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My Life as a Potato Head

October 23, 2017

Working on a potato farm was certainly something that I did not anticipate I would be doing during my time abroad in Northern Ireland. 

 

It all started with good ol' Gumtree. After I had settled in my little student flat, and uni had commenced, I found myself with some time on my hands - and was quite desperate to earn some cash. After a few failed attempts at handing out resumes to cafes (they could smell my exchange student status and thus flighty intentions from a mile away) I had a go at posting an ad online. 

 

A couple of days later, I got a message from a guy called Nick. Nick's text was rather convoluted and full of emojis - and I honestly wasn't sure if I could trust him. What if he turned out to be some psychopath who would lure me to a forest and murder me alive? I would be another one of those girls from 'The Fall' - only this time the blazing Belfast lunatic was not after Irish brunettes, but Australian idiots?? 

 

Working on a farm, however, sounded like an exciting prospect. So I asked Nick if he could send me a video of himself before we met up, and if I could bring some friends along with me. Nick obliged - sending a video of himself sitting merrily on a tractor in England, and said he'd be happy to have other students along. 

 

That weekend, I waited at the local SPAR with two French guys - Thomas and Alex, whom had become great friends. Thomas and I grabbed coffees whilst Alex smoked outside. Nick pulled up in a Mercedes Benz and we all piled in, apparently oblivious but excited to what the day may hold. 

 

The scenery on the drive was breathtaking - the rolling hills surrounding us just a glimpse of the pure beauty of Ireland. Nick was a chatterbox - as all Irish folk tend to me, but emitted a sense of kindness and warmth that put any of our worries at ease. 

 

When we arrived, Nick took us to work on the fields. We stood on top of a potato harvester, which spat out potatoes onto the belt above. Our job was to sort through the potatoes - tossing the green ones, keeping the good ones. The belt span so quickly that we were in a constant frenzy and race - but we enjoyed the work and the focus that it took. Any other worries evaporated as our mind was one with potato.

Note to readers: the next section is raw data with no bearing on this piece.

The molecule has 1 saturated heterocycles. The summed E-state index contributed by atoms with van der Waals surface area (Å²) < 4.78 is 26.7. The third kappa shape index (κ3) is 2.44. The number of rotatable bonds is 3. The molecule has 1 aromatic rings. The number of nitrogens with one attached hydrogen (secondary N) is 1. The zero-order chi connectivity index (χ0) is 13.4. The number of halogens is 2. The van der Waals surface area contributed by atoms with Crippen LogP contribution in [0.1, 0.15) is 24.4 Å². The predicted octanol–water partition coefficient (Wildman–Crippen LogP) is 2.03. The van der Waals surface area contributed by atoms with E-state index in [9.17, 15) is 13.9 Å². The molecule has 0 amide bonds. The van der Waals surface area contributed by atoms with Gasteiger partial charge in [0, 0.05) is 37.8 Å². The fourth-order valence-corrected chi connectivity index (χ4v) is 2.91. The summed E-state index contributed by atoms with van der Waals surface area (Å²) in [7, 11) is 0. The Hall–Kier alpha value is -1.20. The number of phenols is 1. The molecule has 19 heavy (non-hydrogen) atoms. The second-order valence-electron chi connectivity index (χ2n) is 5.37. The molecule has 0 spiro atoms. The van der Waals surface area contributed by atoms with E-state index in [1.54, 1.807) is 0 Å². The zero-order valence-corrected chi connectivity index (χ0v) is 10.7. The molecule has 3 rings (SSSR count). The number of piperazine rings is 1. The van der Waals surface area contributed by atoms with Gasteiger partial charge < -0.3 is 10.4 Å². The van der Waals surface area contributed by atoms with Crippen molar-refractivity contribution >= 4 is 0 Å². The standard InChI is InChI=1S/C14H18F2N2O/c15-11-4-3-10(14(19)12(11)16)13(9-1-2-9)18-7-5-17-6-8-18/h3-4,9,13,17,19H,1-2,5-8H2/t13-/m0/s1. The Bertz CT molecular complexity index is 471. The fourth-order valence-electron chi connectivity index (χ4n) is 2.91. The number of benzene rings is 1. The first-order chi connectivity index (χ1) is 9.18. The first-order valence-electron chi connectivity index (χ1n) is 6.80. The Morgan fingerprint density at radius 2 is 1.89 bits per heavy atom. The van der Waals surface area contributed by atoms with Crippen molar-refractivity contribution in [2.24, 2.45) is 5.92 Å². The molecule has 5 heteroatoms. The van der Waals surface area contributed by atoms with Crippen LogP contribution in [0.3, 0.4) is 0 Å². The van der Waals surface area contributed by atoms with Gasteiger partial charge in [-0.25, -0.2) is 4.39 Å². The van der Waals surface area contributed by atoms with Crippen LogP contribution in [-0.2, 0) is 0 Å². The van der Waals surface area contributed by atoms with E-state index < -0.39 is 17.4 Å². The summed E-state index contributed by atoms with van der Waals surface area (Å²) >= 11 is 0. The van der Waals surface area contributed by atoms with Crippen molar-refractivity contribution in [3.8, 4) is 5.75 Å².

Fast forward a few months, and I was working with Nick on other projects too. I was to stand on the road selling potatoes and vegetables to an assortment of customers, who would always come to have a yarn. 

 

Nick had cows on his farm too, and one of my most memorable moments there was when a cow went into labour. The day was chaotic - the cows had managed to escape from their pen and were sprinting onto the property next door. Meanwhile, another cow was moaning on the floor, apparently ready to give birth. Nick tended to this cow, as I ran around the others, flailing my arms, trying to herd them back into the shed. I had to keep a safe distance as I was paranoid the cows would stampede me, so I'm not sure if my flailing attempts really helped or just agitated them like an annoying fly in the distance. Anyway, either it worked or cows have amazing senses

because after a while  they finally re-gathered in the shed, just as the other cow had given birth. Nick had literally grabbed onto it's hooves, and had dragged the calf from it's mother's womb. Now the little calf lay with its mother, eyes wide open. 

 

 

 

Nick proved not only to be amazing boss, but a great friend. Nick and I shared many hilarious moments - welding with crazy cats in his shed, blasting ABBA music in his truck. He was a serial youtube watcher and liked to share his latest peculiar insights with me such as 'what your eye colour says about you'. Apparently I, as a green eyed gal, am naturally jealous - go figure. 

 

Although we liked to dig into each other, I will always be grateful to Nick for his amazing generosity. Nick would always look out for me, making hot soup for each work shift, picking me up and dropping me back at the flat. When I left my phone at his farm one time he actually drove to my place to drop it off. Nick wasn't just generous with me - he was generous with his family, always tending to his sick father and giving customers 'discounts' when he thought they couldn't afford the regular price. How I could ever have thought, before meeting Nick, that he could be some sort of psychopath, is now laughable. 

 

Sometimes I think that these days, there are so many stories about men who take advantage of young woman. But there are also so many who do the opposite. 

 

 

 

 

 

 

 

 

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